New for 2022 is the XK70 series of Toyota Tundra trucks, replacing the XK50 Tundra generation, which debuted all the way back in 2007. The XK70 generation Tundra is only the third all-new generation of the Tundra since its debut twenty-two years ago in 2000. When Toyota does update the Tundra, though, it’s a special occasion. They don’t update often, but they make it count when they do. The new 2022 Toyota Tundra brings all-new looks, more power, better fuel efficiency, and all-new technology to the market. While the update is a big one, the Tundra has managed to retain its unique personality and does so with a competent all-around package.
The new Toyota Tundra features a modern, chiseled design which admittedly looks better in the flesh than it does in photos. The hood is shorter, the windshield is more steeply raked than the previous generation, and the greenhouse gets a unique look thanks to the blacked-out A and B pillars. Black wheel arches top the 20-inch black wheels, and a TRD bed graphic tells on-lookers that this Tundra is ready for the dirt. Unfortunately, the Supersonic Red is hard to photograph in the direct sun simply because it pops beautifully. Nevertheless, this is a stunning metallic red that manages to stand out without looking gaudy.
The Tundra CrewMax configuration is the largest cabin space with the smallest available bed at 5’6″. A six-foot bed is available. Unlike some of the Tundra’s domestic competition, there are no tailgate party tricks on this truck. An optional bed step makes ingress easier. LED lights, an electrical outlet, movable cleats, and a bed liner round out the utility inside the composite bed. That’s about as simple as it gets in the truck world, but it works.
While the new Tundra is available with a hybrid powertrain, this Tundra Limited was equipped with the standard twin-turbo 3.5-liter V6 engine, which makes 389 horsepower and 479 lb. ft. of torque, delivered to the wheels through a 10-speed automatic transmission. The powertrain is exceptionally smooth and refined, as one would expect out of a Toyota.
I never once missed having a V8 engine with this peppy twin-turbo six, even if I did feel the 10-speed automatic hunting gears in city driving. This is more a complaint about 10-speed transmissions, in general, than about this specific transmission.
The Tundra has a slightly lower overall towing rating than its competition, with a maximum payload rating of 1,820 pounds and a maximum tow rating of 11,120 pounds in this CrewMax configuration. The Tundra’s Towing Technology Package adds a suite of towing tools like the Trailer Backup Guide with Straight Path Assist and Trailer-Sway Control with Brake Control. In addition, a Trailer Merge Warning and plenty of cameras help drivers have complete visibility of their rig during all kinds of driving maneuvers.
In the off-road department, the TRD Off-Road package includes Bilstein shocks, underbody skid plates that protect vital drivetrain bits, an electronic locking rear differential, and excellent Crawl Control and Multi-Terrain 4×4 drive modes. A forward-facing high-definition camera also helps pick out obstacles on the trail. The Bilstein shocks give the Tundra a refined ride without being overly bumpy but is not as comfortable as the Ram 1500’s air suspension.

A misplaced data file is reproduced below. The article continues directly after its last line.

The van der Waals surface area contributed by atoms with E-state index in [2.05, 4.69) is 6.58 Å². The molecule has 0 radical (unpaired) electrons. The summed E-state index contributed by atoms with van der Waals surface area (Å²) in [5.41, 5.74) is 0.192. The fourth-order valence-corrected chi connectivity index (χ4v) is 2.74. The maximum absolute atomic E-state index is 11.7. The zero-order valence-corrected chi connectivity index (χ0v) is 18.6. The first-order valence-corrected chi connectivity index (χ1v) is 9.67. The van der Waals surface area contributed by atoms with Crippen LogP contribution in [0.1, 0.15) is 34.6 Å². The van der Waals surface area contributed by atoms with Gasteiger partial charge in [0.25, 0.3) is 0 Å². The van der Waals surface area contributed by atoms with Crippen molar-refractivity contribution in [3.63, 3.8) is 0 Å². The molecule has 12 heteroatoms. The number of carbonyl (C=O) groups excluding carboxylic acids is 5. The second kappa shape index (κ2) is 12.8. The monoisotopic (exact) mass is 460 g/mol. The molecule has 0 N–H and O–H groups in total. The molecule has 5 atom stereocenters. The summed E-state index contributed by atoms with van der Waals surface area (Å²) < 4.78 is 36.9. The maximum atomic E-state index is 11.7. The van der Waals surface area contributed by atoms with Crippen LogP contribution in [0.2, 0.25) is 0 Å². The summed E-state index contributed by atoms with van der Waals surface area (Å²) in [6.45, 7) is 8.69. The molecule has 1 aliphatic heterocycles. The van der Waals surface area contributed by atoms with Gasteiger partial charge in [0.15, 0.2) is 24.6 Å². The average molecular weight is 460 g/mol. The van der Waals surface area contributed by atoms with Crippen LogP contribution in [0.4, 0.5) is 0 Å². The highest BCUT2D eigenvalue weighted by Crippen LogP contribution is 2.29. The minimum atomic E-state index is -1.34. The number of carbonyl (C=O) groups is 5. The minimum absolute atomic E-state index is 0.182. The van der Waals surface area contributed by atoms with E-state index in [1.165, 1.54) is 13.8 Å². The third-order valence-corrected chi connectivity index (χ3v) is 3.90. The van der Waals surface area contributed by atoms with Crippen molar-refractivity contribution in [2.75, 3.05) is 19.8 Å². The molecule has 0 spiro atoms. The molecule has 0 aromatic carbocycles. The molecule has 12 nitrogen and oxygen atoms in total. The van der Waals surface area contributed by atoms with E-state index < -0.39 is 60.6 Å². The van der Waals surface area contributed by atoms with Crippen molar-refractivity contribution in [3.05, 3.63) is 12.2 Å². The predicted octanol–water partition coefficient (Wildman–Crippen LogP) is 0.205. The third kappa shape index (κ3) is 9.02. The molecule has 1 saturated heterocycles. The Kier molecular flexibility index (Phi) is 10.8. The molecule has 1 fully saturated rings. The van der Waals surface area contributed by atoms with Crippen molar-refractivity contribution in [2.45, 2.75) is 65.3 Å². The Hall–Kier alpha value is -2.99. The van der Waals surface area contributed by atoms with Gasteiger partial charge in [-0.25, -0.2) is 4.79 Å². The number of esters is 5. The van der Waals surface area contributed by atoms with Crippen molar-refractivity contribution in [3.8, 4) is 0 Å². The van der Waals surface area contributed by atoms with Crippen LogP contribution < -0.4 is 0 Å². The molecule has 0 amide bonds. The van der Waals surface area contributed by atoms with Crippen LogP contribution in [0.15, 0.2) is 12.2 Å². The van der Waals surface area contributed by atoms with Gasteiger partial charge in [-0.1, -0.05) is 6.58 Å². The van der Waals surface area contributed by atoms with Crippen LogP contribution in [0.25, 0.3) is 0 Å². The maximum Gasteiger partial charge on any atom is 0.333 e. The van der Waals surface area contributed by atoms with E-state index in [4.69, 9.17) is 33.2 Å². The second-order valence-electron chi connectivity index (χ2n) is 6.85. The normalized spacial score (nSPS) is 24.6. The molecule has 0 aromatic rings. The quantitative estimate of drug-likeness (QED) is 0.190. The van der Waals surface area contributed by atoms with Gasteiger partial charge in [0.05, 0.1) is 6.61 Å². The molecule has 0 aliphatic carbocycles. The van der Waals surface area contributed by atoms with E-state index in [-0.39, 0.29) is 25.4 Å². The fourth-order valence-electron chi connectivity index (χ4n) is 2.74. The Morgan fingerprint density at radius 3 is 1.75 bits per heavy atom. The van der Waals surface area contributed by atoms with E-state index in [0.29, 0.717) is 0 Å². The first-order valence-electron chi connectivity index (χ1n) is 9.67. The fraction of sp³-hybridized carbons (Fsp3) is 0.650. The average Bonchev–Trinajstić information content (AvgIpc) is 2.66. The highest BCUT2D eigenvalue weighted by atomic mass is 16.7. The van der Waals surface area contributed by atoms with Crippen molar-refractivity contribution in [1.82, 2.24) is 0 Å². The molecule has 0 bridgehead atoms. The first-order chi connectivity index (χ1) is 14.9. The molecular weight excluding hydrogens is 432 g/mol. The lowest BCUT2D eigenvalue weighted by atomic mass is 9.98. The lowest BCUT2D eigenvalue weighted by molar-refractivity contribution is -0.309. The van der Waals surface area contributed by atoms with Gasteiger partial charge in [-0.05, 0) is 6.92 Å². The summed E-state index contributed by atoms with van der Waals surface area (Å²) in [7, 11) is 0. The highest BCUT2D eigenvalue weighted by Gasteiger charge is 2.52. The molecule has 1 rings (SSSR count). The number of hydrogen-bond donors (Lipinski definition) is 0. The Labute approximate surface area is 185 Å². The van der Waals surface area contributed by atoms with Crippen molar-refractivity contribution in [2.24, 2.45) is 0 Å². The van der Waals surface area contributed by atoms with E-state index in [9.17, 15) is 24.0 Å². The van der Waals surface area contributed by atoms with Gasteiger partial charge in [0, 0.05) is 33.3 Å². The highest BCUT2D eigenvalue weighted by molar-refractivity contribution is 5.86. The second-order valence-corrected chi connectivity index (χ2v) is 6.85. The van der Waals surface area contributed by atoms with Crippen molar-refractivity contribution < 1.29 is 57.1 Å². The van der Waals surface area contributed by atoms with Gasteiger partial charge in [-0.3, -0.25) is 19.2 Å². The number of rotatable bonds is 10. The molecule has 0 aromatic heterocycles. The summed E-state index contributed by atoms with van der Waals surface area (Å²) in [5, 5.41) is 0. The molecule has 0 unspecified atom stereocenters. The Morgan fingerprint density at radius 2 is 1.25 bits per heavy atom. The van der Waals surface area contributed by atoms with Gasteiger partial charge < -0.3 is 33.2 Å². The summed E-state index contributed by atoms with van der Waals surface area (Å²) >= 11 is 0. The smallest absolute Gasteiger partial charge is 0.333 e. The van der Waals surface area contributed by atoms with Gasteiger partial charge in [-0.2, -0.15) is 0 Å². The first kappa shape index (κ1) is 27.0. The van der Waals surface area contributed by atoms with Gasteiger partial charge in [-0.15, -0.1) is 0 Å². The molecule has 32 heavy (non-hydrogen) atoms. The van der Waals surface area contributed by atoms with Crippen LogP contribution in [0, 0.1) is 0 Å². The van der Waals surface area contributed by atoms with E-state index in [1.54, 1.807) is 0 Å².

The 14-inch touchscreen takes center stage on the interior of the 2022 Tundra, and I like how Toyota has integrated the infotainment into the cabin. It’s high-resolution, fast, responsive, and intuitive. Many modern infotainment systems get some of these right, but not all. The Tundra nails all of them. Apple CarPlay and Android Auto are included, and a 12-speaker JBL sound system showers occupants with high-fidelity audio.
Below the screen and HVAC controls are a traditional shift lever with a vertical wireless charge pad and USB ports. Unfortunately, my iPhone 13 Pro Max with the case will not fit properly on the wireless charger, which meant plugging it in to charge anyway. The center console has deep storage with dividers and a sliding tray on top.
Toyota made good use of materials and textures on the Tundra’s interior, as seen on the seating fabric. I’m a big fan of these synthetic materials and prefer them to leather. In addition, the driver’s seat has memory controls included in the Limited trim as standard.
Overall, the Tundra cabin is a great place to be. It’s a more refined interior than the rugged Ford F-150, but not as posh as some of the upper trim level Ram 1500 pickups. This is a perfectly happy medium, and Toyota has done a great job with it.
The 2022 Tundra starts at $35,950 + $1695 destination in the most basic SR trim and goes all the way up to $74,230 + destination in the range-topping Capstone trim. Tundra Limited starts at $47,550, but a 4×4 model like this one starts at $53,595. Add a few options and the price, as tested, came out right at $60k. Yes, that’s a lot of money, but the new third-generation Tundra is a lot of truck for that money.
This is worth a very serious look when shopping for full-size trucks. I suspect the new Tundra will have a lot of conquest sales from previously loyal Big-3 domestic truck buyers. Toyota did a fantastic job, and we can’t wait to see what they do with the rest of the new products in the pipeline.